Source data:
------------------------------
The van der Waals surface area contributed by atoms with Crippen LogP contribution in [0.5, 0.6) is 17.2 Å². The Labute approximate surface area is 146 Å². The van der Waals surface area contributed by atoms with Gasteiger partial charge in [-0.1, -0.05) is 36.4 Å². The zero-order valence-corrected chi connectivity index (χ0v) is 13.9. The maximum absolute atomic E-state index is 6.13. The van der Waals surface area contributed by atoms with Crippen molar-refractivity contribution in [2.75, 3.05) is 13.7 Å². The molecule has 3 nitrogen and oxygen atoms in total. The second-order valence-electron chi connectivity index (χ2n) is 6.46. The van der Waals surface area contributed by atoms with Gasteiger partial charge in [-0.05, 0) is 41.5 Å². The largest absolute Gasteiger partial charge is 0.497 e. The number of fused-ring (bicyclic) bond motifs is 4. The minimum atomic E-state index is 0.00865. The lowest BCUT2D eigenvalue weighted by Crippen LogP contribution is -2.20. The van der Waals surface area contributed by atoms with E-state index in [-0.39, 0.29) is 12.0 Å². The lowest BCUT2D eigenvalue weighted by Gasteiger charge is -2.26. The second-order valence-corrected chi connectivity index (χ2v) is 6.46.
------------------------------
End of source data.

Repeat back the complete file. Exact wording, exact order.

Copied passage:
The van der Waals surface area contributed by atoms with Crippen LogP contribution in [0.5, 0.6) is 17.2 Å². The Labute approximate surface area is 146 Å². The van der Waals surface area contributed by atoms with Gasteiger partial charge in [-0.1, -0.05) is 36.4 Å². The zero-order valence-corrected chi connectivity index (χ0v) is 13.9. The maximum absolute atomic E-state index is 6.13. The van der Waals surface area contributed by atoms with Crippen molar-refractivity contribution in [2.75, 3.05) is 13.7 Å². The molecule has 3 nitrogen and oxygen atoms in total. The second-order valence-electron chi connectivity index (χ2n) is 6.46. The van der Waals surface area contributed by atoms with Gasteiger partial charge in [-0.05, 0) is 41.5 Å². The largest absolute Gasteiger partial charge is 0.497 e. The number of fused-ring (bicyclic) bond motifs is 4. The minimum atomic E-state index is 0.00865. The lowest BCUT2D eigenvalue weighted by Crippen LogP contribution is -2.20. The van der Waals surface area contributed by atoms with E-state index in [-0.39, 0.29) is 12.0 Å². The lowest BCUT2D eigenvalue weighted by Gasteiger charge is -2.26. The second-order valence-corrected chi connectivity index (χ2v) is 6.46.